After worrying about whether the frog population would emerge and make it to the pools before those dry-up this year, every puddle and pool on the farm was full of singing denizens of the damp last night!
Very pleased to hear that bats seen henceforth this season should be fungus survivors. Perhaps resistant populations will start a comeback. One can hope. I haven't seen any here on our farm yet this year. I watched for them until dark last night to the tunes of the last Robins and a Woodcock, while Jupiter and Venus danced across the sky. Three moons of Jupiter clearly visible with binoculars. A spectacular early spring treat.
FOY Coopers and Phoebe at the farm today.
On Mar 22, 2012, at 12:10 PM, Hilke Breder wrote:
> The two bats that I saw flying around seemed to be healthy. I know the mosquitoes have
> hatched since one landed on my arm. We also had two bats around our place last year.
> Maybe those two are the same..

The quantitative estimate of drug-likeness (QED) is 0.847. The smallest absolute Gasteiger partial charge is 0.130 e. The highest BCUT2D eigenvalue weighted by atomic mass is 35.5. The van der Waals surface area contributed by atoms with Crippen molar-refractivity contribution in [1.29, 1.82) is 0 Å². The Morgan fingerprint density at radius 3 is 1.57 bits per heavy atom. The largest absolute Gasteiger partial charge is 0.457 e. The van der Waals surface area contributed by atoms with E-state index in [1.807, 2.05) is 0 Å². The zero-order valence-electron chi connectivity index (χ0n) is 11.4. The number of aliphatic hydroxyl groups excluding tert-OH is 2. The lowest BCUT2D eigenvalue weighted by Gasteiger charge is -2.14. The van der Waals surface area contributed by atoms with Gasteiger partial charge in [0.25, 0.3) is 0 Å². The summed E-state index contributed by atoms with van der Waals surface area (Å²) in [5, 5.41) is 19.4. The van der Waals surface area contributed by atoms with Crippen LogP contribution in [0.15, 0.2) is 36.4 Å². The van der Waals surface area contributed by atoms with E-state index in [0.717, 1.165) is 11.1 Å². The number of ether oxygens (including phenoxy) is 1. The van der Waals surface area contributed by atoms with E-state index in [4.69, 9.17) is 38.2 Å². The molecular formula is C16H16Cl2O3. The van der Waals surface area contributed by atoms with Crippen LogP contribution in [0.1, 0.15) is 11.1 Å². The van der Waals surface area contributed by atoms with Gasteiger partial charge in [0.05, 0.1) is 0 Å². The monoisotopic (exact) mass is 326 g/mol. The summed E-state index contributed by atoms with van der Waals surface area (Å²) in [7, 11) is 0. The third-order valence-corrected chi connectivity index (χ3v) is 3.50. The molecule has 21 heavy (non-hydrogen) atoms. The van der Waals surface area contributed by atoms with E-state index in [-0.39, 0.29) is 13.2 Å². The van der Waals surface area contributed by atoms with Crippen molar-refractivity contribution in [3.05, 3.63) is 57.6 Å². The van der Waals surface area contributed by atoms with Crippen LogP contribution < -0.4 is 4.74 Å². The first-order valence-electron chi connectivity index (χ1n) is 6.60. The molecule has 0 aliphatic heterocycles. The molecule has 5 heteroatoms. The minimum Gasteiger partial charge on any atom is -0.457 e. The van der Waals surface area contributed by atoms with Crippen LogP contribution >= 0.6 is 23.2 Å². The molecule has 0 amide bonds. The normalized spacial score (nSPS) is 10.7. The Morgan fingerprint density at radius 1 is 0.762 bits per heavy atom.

> Re wood frogs, I made a recording of them 2 days ago, also of the spring peepers. You can
> listen to them here (but not on Chrome since Chrome does not follow the autoplay=false
> parameter convention): http://onejackdaw.com/Frogs.html
> Hilke Breder
> "Subject: Re: Woodcocks and bats in Brattleboro
> From: Scott Sainsbury
> Reply-To: Vermont Birds
> Date: Wed, 21 Mar 2012 17:58:42 -0400
> Hi Hilke (et.al)
> I'm glad you're hearing wood frogs. I walked out to look at the vernal pools in our hay
> fields a couple days ago. They were full of water, but no eggs yet. I was worried that
> -- with the warm weather -- the pools might be gone before the amphibians get to
> them. Hopefully that won't be the case. Your wood frogs give hope.
> We had a bright-yellow Yellow Shafted Flicker on our suet feeder this morning.
> Interesting species. In large groups on the ground feeding on ants (according to
> Sibley) in the fall. In the trees in summer. On feeders now (perhaps all the energy in
> the fat is great for post-migration recovery). Omnivore? Or just opportunist?
> I've been thinking about the bats that community members have been reporting. I
> remember hearing a program on Jane Lindholm's show with a couple experts on
> White-nose. They said that often, the individual bats we see flying around are those
> infected with the fungus. Perhaps that's only in winter (hopefully), but I'd like to know
> whether I should be expressing joy or feeling sadness over the furry-fliers that are
> being seen.